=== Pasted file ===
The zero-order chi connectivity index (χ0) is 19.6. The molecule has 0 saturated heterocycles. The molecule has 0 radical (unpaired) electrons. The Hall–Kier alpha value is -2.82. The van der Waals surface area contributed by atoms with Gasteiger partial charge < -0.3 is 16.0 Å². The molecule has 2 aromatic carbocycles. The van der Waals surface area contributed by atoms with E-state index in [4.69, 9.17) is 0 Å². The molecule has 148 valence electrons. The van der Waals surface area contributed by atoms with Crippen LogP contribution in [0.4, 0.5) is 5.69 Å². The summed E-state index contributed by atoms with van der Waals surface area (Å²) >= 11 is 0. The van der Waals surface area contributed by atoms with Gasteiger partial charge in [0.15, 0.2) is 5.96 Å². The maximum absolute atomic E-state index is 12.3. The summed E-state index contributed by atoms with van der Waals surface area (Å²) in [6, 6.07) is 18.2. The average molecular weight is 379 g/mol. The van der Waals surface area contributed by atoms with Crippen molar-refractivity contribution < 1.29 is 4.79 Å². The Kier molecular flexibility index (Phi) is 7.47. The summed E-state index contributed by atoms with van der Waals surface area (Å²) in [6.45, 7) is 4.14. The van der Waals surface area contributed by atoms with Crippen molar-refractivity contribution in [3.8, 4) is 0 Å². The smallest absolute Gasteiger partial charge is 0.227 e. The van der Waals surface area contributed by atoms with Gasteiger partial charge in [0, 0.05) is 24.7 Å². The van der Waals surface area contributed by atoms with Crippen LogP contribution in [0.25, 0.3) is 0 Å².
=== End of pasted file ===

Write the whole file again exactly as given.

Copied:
The zero-order chi connectivity index (χ0) is 19.6. The molecule has 0 saturated heterocycles. The molecule has 0 radical (unpaired) electrons. The Hall–Kier alpha value is -2.82. The van der Waals surface area contributed by atoms with Gasteiger partial charge < -0.3 is 16.0 Å². The molecule has 2 aromatic carbocycles. The van der Waals surface area contributed by atoms with E-state index in [4.69, 9.17) is 0 Å². The molecule has 148 valence electrons. The van der Waals surface area contributed by atoms with Crippen LogP contribution in [0.4, 0.5) is 5.69 Å². The summed E-state index contributed by atoms with van der Waals surface area (Å²) >= 11 is 0. The van der Waals surface area contributed by atoms with Gasteiger partial charge in [0.15, 0.2) is 5.96 Å². The maximum absolute atomic E-state index is 12.3. The summed E-state index contributed by atoms with van der Waals surface area (Å²) in [6, 6.07) is 18.2. The average molecular weight is 379 g/mol. The van der Waals surface area contributed by atoms with Crippen molar-refractivity contribution < 1.29 is 4.79 Å². The Kier molecular flexibility index (Phi) is 7.47. The summed E-state index contributed by atoms with van der Waals surface area (Å²) in [6.45, 7) is 4.14. The van der Waals surface area contributed by atoms with Crippen molar-refractivity contribution in [3.8, 4) is 0 Å². The smallest absolute Gasteiger partial charge is 0.227 e. The van der Waals surface area contributed by atoms with Gasteiger partial charge in [0, 0.05) is 24.7 Å². The van der Waals surface area contributed by atoms with Crippen LogP contribution in [0.25, 0.3) is 0 Å².